Although overstated there is some truth to this story. Most nail polishes at that time in the United States were formulated to be transparent and used dyes rather than pigments as colourants. In the early 1930s the fashion trend was to only colour the nail across the centre of the nail plate, leaving the moon and the free edge clear. When applied with skill this look went well with transparent nail polishes. Cutex was still promoting this nail fashion as late as 1938, even though it had introduced a cream polish in 1934.
By contrast, opaque or cream nail polish – containing pigments including titanium dioxide – was applied over the whole nail. It covered flaws in the nail plate and required less skill to apply.
What is not true is that transparent polish only came in a limited range of colours – Peggy Sage, for example, had 24 shades of nail polish in 1935 that could be harmonised with clothing. However, the number of shades was not as important as the colours in the range. The exuberant 1920s had ended with nail polish being produced in a wide variety of colours – including, blues and greens as well as metallic colours like gold, silver and bronze – many of which were used to match brightly coloured clothing, particularly evening-wear. The depression years of the 1930s would see nail fashions move to more subdued reds and smokey-reds and this was the colour range Revlon was promoting.
Back in 1933, cream nail enamel was received by beauty salon and consumer alike with great enthusiasm, for it gave the nails a covering that hid flaws as no product had ever done before. And it gave Revlon the “hook” by which they could enter the style business with a commodity.
With cream nail enamel, a range of reds could be developed that would not only flatter the hands, but would also harmonize with the clothes a woman wore. Crazy colors were soon dismissed as being unwearable and in bad taste, colors such as chrome-yellows, weird blues and greens, fantastic shades that were the first obvious ones to think of, aside from reds. However, subtle, smokey tones, in the spectrum or red ranging from light to dark, beautified a woman’s nails and hands, and, at the same time, could be made to harmonize with her wardrobe.
The colours that Revlon sold were mostly the work of Charles Revson. Whatever else that might be said of him Revson did have a good eye for colour, at least as it applied to make-up and clothing; furnishings and fixtures were another matter. More importantly, Revson treated nail enamel colours like fashion items and, like clothing fashions, was soon bringing out new shades in spring and autumn. All of Revlon’s marketing efforts would then be put into promoting the new shades while older ones, although still available, were soft-pedalled. Revson’s commitment to this idea was such that in 1937 he opened a style department at Revlon – run by Miss Cherie Shackleton – specifically to promote style and fashion in manicure items.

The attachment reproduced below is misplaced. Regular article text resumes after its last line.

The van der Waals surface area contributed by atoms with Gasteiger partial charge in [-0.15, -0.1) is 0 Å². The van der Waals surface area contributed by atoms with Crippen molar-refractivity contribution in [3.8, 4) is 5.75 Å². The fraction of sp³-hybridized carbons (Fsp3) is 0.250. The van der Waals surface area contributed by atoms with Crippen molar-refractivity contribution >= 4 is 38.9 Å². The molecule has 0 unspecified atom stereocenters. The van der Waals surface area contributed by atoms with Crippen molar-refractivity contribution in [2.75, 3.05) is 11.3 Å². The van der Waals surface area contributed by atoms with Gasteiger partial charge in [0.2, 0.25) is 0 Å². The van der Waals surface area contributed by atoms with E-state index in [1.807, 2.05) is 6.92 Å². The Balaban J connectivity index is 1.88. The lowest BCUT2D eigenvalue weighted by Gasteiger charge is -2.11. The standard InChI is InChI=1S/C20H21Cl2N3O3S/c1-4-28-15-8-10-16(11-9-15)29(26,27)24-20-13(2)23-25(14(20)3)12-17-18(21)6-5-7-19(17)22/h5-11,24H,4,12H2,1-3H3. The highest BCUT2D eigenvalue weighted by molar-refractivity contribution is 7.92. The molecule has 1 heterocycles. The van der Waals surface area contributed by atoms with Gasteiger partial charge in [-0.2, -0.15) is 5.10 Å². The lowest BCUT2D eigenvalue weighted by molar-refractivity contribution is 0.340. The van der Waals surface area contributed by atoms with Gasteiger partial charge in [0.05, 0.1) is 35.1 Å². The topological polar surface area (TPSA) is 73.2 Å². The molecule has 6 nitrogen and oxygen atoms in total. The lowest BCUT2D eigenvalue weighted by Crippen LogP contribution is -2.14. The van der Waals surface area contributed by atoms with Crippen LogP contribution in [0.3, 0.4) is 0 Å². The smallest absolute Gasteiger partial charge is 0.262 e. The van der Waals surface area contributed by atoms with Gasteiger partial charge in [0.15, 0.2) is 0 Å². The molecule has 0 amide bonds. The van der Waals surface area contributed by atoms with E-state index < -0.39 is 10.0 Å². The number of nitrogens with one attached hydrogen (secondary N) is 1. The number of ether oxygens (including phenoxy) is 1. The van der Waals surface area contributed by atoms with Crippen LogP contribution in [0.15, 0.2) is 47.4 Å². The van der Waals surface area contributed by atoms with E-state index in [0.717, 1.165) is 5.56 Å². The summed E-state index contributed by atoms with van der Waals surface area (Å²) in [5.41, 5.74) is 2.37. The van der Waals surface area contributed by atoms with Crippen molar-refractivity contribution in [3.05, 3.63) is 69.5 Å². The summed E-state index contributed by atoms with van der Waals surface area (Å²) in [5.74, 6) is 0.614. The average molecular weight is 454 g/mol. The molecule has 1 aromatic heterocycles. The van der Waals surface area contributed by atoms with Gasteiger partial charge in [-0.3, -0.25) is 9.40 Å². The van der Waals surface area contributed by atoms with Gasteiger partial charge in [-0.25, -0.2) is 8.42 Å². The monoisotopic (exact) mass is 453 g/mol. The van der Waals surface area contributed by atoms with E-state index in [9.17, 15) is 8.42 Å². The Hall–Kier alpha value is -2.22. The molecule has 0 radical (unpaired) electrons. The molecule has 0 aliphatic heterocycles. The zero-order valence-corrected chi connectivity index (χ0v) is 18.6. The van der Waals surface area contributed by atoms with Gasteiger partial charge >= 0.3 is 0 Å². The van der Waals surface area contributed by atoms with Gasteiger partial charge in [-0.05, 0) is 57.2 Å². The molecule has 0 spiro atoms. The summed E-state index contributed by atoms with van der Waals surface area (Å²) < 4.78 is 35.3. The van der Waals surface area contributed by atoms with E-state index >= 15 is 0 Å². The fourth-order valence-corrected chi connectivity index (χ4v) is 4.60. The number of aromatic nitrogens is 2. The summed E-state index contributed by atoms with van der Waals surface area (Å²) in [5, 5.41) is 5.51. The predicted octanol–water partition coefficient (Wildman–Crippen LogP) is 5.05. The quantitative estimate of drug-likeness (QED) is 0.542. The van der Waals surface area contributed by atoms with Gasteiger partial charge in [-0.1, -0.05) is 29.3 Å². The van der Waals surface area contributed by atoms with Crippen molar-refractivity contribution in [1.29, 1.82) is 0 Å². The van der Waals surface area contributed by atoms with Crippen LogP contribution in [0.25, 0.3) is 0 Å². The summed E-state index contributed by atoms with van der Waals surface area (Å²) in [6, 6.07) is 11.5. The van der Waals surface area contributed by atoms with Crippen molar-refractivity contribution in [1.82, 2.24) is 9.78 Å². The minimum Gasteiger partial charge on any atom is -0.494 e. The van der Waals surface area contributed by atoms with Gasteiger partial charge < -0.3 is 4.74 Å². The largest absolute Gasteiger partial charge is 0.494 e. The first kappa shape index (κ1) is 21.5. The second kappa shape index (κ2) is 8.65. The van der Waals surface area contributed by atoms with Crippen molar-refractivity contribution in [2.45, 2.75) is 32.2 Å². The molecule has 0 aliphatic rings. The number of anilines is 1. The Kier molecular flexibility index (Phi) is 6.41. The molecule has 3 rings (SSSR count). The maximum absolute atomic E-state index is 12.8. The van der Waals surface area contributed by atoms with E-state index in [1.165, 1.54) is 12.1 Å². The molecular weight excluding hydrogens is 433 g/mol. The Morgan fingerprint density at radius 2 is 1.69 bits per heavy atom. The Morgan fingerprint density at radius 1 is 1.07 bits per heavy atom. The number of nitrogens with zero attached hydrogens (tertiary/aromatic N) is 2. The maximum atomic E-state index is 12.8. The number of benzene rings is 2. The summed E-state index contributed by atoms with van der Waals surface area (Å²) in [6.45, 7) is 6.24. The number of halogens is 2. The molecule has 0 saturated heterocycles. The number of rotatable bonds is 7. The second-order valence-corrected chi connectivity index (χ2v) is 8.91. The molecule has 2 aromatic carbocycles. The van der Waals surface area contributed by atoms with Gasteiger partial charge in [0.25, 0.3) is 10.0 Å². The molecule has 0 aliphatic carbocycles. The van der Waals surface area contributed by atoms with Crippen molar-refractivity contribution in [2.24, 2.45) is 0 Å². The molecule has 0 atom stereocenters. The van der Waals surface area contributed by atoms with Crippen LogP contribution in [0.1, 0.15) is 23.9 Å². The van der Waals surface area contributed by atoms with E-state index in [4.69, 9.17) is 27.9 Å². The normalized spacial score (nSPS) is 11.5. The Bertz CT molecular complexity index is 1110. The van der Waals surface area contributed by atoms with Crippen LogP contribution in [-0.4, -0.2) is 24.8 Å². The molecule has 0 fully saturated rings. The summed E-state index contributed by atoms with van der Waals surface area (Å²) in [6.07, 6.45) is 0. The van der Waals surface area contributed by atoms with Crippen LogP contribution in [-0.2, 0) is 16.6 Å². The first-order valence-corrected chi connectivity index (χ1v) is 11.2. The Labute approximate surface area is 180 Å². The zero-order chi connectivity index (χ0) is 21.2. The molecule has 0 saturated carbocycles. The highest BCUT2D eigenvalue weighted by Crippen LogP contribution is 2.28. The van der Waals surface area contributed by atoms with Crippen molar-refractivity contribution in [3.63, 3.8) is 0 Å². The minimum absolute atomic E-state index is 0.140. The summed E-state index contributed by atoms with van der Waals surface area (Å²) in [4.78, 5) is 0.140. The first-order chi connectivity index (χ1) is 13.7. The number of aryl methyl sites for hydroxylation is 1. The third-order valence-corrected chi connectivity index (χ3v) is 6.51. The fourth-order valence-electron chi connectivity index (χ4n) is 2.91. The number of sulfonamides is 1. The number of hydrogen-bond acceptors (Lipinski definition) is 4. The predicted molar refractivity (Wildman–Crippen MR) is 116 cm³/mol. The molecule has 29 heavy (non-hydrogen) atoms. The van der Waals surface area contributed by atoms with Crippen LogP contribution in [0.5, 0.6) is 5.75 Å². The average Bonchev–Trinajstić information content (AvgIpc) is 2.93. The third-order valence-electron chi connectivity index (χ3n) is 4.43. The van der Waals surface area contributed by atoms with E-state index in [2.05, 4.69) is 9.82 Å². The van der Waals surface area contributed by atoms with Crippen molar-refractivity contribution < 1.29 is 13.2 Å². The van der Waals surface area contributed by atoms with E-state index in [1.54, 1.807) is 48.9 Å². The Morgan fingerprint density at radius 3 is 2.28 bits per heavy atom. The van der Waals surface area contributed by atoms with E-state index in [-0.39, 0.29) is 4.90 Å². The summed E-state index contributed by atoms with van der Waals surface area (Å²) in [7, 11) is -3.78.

As well as colour, Revlon nail enamels may have been superior in other ways, as the story below – repeated in books about Diane Vreeland – suggests:
Mrs Vreeland – later fashion editor of Harper’s Bazaar and subsequent editor of Vogue – became close to a friend of Flame’s [‘Flame’ d’Erlanger], simply called Perrera, who dabble in investments, but whose greatest love was giving manicures. … Perrera’s polish was made to a special formula which he alone knew, drying almost instantly to a rock-hard finish. From time to time he would give some to friends, and when Mrs Vreeland returned to New York in the late 1930s, she took two bottles with her.
The polish so impressed Mrs Vreeland’s manicurist that she offered to have a boyfriend take a look at it. ‘I think I can get him to copy it,’ said the manicurist. ‘Really,’ replied la Vreeland. ‘Who’s the boyfriend?’ ‘Charles Revson,’ came the reply. The Revlon range by this time had a great colour palette and a reputation for not chipping but, as Mrs Vreeland recollected, ‘it took hours to dry and had no staying power’. She remained convinced that ‘Revson studied Perrera’s formula and evolved a product that dried faster than anything anyone had ever used in America’.
There are other reports that Revlon had a quality product. A. C. Bailey of the Bailey Beauty Supply Company in Chicago – who admittedly became a Revlon distributer in 1934 and may therefore be a little biased – is quoted as saying:
“I went with him,” Bailey says, “because I had checked with some of the finest beauty shops in the east, like Michael of the Waldorf, and found the polish was incredible. It was chip-proof and had more stay-on power, had more gloss and lustre, the colors were beautiful, and the formula was just terrific. We were carrying at the time about five brands of nail polish. Blue Bird, Chen-Yu, Glazo and a couple of other. We threw everything else out and carried only Revlon.”